Badgers that were given a stay of execution after an intervention by Boris Johnson’s fiancee now face a cull after the Government bowed to pressure from farmers and reversed its decision to suspend licenses.
Licenses have been granted for culling in 11 new areas of England to tackle bovine TB, including Derbyshire, which was excluded from the cull last year on the orders of then-Environment Secretary Theresa Villiers.
The National Farmers Union lost a High Court challenge that claimed the decision was “irrational” and had been based on a “personal decision” of the prime minister.
The decision by Mrs Villiers reportedly came three weeks after Ms Symonds met with Dominic Dyer, the head of the Badger Trust, which has opposed culls on the protected species.
Derbyshire has led the biggest vaccination programme in the country. The Badger Trust says the vast majority of badgers killed are bTB-free, but the majority are not tested.
The new licenses, which will be added to 33 areas with ongoing permissions, mean the number of badgers to be killed this year could be up to 70,000, compared to only 35,000 last year.
The Government is understood to be split over its approach to dealing with bovine TB.
It has indicated that it wants to phase out badger culling, bringing in field trials of a cattle vaccine, but it was yesterday accused by the Badger Trust of going “from badger control to badger annihilation”.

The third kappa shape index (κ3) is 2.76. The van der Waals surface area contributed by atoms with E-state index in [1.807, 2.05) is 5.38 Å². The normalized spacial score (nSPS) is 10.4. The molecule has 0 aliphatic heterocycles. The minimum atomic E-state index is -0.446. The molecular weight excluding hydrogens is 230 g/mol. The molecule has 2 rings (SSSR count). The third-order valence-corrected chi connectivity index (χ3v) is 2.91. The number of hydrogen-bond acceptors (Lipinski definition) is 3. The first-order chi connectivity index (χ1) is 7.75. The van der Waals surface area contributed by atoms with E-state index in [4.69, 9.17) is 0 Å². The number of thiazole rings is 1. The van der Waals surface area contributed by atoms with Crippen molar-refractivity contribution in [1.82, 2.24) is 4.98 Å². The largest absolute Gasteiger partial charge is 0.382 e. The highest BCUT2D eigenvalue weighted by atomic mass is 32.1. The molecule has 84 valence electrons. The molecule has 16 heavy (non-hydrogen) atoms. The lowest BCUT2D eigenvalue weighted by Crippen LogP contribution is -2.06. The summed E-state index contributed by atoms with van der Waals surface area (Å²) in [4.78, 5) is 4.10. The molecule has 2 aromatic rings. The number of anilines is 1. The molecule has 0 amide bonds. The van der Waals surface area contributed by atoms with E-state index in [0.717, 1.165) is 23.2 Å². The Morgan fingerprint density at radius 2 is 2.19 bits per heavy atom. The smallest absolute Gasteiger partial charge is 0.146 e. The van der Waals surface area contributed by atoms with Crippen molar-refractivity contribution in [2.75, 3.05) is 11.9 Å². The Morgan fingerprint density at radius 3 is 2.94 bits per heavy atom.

“The decision to expand the badger cull is a huge betrayal of public trust by the government,” said Mr Dyer.
Environment Secretary George Eustice said: "Bovine TB is one of the most difficult and intractable animal health challenges that the UK faces today, causing considerable trauma for farmers and costing taxpayers over £100 million every year.
"No-one wants to continue the cull of a protected species indefinitely.
"That is why we are accelerating other elements of our strategy, including vaccination and improved testing, so that we can eradicate this insidious disease and start to phase out badger culling in England."
The NFU welcomed the move, saying ““the impact of bovine TB continues to devastate farming families up and down the country.”
“The Chief Vet has said that proactive badger culling is currently the best available option to tackle this disease and there is clear evidence that badger culling is working,” NFU Deputy President Stuart Roberts said.